On the surface Donald Trump, post Iowa, remains buoyant: indeed, CNN reported him telling a child that he is in fact Batman. In cards, the trump card is a ‘winner’ and this is how Trump is marketing himself. Trump’s whole campaign is about winning; he’s going to win and he claims that once he does, America is going to win so often it’s going to get sick of winning. Winning what and winning how? We’re never precisely sure – but this photo shows him at a rally in a sports centre in New Hampshire, after he’d lost the Iowa caucus to Ted Cruz.
Interestingly, the French Revolution started on a sports field. Jacques-Louis David’s unfinished painting The Tennis Court Oath (1790-94) records the moment when the Third Estate, defying the authority of the King, met in the indoor tennis court at Versailles and pledged that that they would work collectively to establish a constitutional government.
Visually the photo of Trump and David’s painting are very similar: a chorus of raised arms directs our gaze to a central, elevated figure, who commands the surrounding space. In the David painting half the picture is empty space. Therefore, despite the crowd, the room feels airy. Gusty winds billow in from high windows, blowing back the curtains and bringing fresh air into the room, reflecting this as an invigorating time in French politics. According to Trump, he’s the much-needed breath of fresh air in US politics. However, his fresh air seems to be based on inexperience; he boasts that he’s only been in politics for six months.
What is telling is how differently the two crowds behave. The revolutionary crowd actively participates. It is a highly emotional scene: realising the enormity of the moment, Pierre Robespierre (standing in the right foreground) clasps his arms to his chest, and swoons. Writer Emmanuel Joseph Sieyès sits immobile, pensive and fretful over what his political writing may have precipitated. And there’s a chorus of arms heralding their support for revolutionary action.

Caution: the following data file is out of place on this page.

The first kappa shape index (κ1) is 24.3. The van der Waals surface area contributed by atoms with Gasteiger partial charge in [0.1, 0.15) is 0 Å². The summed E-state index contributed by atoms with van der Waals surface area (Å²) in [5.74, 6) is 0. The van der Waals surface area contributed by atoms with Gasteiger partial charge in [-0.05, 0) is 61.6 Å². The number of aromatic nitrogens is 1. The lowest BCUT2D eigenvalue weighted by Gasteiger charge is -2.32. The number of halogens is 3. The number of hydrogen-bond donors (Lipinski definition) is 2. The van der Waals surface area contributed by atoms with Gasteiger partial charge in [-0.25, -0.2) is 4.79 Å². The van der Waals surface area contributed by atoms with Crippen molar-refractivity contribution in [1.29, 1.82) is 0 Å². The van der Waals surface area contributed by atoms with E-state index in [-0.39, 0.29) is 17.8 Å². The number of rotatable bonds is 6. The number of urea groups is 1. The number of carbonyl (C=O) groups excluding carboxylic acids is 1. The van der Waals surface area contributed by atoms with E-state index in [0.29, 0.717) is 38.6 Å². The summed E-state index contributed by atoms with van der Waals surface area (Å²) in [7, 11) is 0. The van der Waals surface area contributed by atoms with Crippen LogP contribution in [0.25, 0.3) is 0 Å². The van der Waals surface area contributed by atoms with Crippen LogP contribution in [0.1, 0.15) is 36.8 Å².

In sharp contrast, the Trump scene is a spectacle and consumed as such. Fixed on gathering visual mementos, the crowd is not participating in the truest sense. They’re spectators. Arms are raised to position iPhones and get the best snap. But our obsession with the camera started long before the iPhone: in 1977 in her iconic book On Photography, Susan Sontag noted that: “Needing to have reality confirmed and experience enhanced by photographs is an aesthetic consumerism to which everyone is now addicted.”
The worry is that when we become passive spectators, we open the stage for empty rhetoric. Trump’s politics are the politics of the spectacle; his win is that he does gather the crowds. Even Democrats are turning up to his rallies just to see the show in action. Trump doesn’t seem to disappoint, wheeling out his claims while the cameras keep clicking.
Catherine Ingram is an art historian and the author of This is Warhol and This is Dalí, both published by Laurence King.
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